We continued on as usual, but her comment bothered me, so I asked her again for an example. She responded by ghosting. Does this happen frequently? I wrote to her expressing my sorrow for how things ended, but she gave me no response. Anything else to do? We met in college.
Ghosted: I’m sorry you’re going through this. I don’t know how frequently it happens but as someone who has been on both sides of this scenario, I do know it is often more complicated than it seems on the surface. And it can be extremely painful, no matter which role you play. Especially when you have made honest attempts to better understand where things went wrong so you could repair the damage.
As trite as it may sound, I encourage you to search for what this situation can teach you. There are always lessons in the pain, for both parties, if you look for them. Once, after a friendship breakup left me reeling, I was so heartbroken that I resorted to speaking with a psychic (don’t judge me!) who helped me see that I would grow exponentially more from this glorious friendship plus its devastating breakup than I would from the friendship on its own. Both were meant to be. And both taught my former friend and me some essential lessons that will stay with us. This helped me accept the good with the bad, let go of the urge to fix what was invariably broken and remember that even painful endings happen for you, not to you.
Now, there’s no telling if this is actually the end for you and your old friend. Sometimes people just need time to process from a distance before they feel ready to face an issue. It can feel easier for some people to just disappear for a while rather than communicate directly when they are upset. Is it the most mature or loving way to handle conflict? No, of course not. But people are imperfect and, if we love them, we must accept them, flaws and all.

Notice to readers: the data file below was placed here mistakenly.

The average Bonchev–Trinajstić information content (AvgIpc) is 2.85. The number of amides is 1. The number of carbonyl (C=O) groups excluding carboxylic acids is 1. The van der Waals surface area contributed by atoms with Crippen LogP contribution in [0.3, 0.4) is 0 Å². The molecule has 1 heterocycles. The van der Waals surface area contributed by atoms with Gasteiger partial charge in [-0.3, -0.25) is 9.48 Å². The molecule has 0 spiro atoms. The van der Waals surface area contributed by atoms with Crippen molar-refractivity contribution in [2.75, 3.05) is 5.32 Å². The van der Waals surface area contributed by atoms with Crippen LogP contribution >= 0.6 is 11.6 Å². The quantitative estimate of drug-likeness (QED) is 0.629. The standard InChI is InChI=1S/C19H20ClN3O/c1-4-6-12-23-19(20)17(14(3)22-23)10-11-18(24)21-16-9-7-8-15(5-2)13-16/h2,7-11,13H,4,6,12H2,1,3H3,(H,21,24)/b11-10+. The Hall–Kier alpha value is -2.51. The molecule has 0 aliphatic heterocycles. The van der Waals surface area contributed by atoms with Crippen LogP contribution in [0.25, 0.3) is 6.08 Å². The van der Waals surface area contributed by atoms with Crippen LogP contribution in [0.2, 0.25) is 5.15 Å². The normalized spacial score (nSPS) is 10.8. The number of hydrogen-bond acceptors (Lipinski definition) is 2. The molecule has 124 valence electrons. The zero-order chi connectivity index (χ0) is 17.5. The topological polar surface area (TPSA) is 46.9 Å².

Speaking of, have you stepped back to really take stock of your own flaws and how they may have shown up in your friendship? What are the challenging parts of your personality that she may be pulling away from? Rather than putting the onus on her to provide examples that justify her hurt feelings, can you own that her expressing hurt feelings to you is enough of a reason to apologize and reflect on your role in this? In the absence of immediate or direct answers from your ex-friend, it is important that you go into deeper reflection on why she felt criticized by you. Are you self-critical or critical of others? Does that come through in your words or actions? Sit with yourself and these questions; journal about what comes up.
As you work on yourself, you must make peace with letting her go and loving her from afar — at least for now. While it is impossible not to take something like this personally, it is helpful to zoom out to contextualize this experience a bit. You said you’ve known each other since college. Have you ever noticed a pattern of avoidance come up in any other areas of her life? How has she handled conflict with other people? Is ghosting a trait that surprises you or are you just surprised she could ghost you — someone she said she loved like a sister? Was your connection strained in other ways before this breakup?
After taking inventory of it all, does this friendship feel in alignment with where you are now and what your expectations of friendships are? Is this a friendship that you still genuinely want to invest in? Or are you more interested in getting closure? It is important that you get clear on these questions.
For now, give it time. You can’t control what happens next with this friendship. The only person you can control in this situation is yourself. Focus your energy on being more mindful of your words going forward to preserve other important relationships in your life. My husband says embedded in almost every interaction is an opportunity to build someone up or tear them down. You may not be aware of how your words impact people until it’s too late.